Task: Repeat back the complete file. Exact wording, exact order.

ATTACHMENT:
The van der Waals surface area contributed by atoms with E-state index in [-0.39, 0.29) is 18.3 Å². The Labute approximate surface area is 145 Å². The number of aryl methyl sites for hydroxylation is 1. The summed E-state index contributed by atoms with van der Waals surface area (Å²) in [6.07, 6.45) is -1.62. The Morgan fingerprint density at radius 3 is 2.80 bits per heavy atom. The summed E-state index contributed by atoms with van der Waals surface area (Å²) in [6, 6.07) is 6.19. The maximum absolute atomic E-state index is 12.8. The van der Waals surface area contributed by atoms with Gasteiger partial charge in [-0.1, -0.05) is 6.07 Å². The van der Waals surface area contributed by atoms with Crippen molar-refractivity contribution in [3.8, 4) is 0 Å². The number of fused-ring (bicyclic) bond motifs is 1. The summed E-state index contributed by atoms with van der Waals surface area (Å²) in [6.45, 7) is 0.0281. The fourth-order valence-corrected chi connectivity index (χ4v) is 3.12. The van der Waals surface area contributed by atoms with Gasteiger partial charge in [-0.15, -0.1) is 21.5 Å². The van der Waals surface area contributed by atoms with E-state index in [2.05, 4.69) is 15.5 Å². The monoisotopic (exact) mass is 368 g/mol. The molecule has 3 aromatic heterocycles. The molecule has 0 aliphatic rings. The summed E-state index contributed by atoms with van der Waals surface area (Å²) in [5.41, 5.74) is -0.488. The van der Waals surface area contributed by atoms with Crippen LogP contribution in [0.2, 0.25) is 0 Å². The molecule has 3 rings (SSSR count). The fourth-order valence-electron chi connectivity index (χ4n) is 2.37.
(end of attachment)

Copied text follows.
The van der Waals surface area contributed by atoms with E-state index in [-0.39, 0.29) is 18.3 Å². The Labute approximate surface area is 145 Å². The number of aryl methyl sites for hydroxylation is 1. The summed E-state index contributed by atoms with van der Waals surface area (Å²) in [6.07, 6.45) is -1.62. The Morgan fingerprint density at radius 3 is 2.80 bits per heavy atom. The summed E-state index contributed by atoms with van der Waals surface area (Å²) in [6, 6.07) is 6.19. The maximum absolute atomic E-state index is 12.8. The van der Waals surface area contributed by atoms with Gasteiger partial charge in [-0.1, -0.05) is 6.07 Å². The van der Waals surface area contributed by atoms with Crippen molar-refractivity contribution in [3.8, 4) is 0 Å². The number of fused-ring (bicyclic) bond motifs is 1. The summed E-state index contributed by atoms with van der Waals surface area (Å²) in [6.45, 7) is 0.0281. The fourth-order valence-corrected chi connectivity index (χ4v) is 3.12. The van der Waals surface area contributed by atoms with Gasteiger partial charge in [-0.15, -0.1) is 21.5 Å². The van der Waals surface area contributed by atoms with E-state index in [2.05, 4.69) is 15.5 Å². The monoisotopic (exact) mass is 368 g/mol. The molecule has 3 aromatic heterocycles. The molecule has 0 aliphatic rings. The summed E-state index contributed by atoms with van der Waals surface area (Å²) in [5.41, 5.74) is -0.488. The van der Waals surface area contributed by atoms with Crippen LogP contribution in [0.2, 0.25) is 0 Å². The molecule has 3 rings (SSSR count). The fourth-order valence-electron chi connectivity index (χ4n) is 2.37.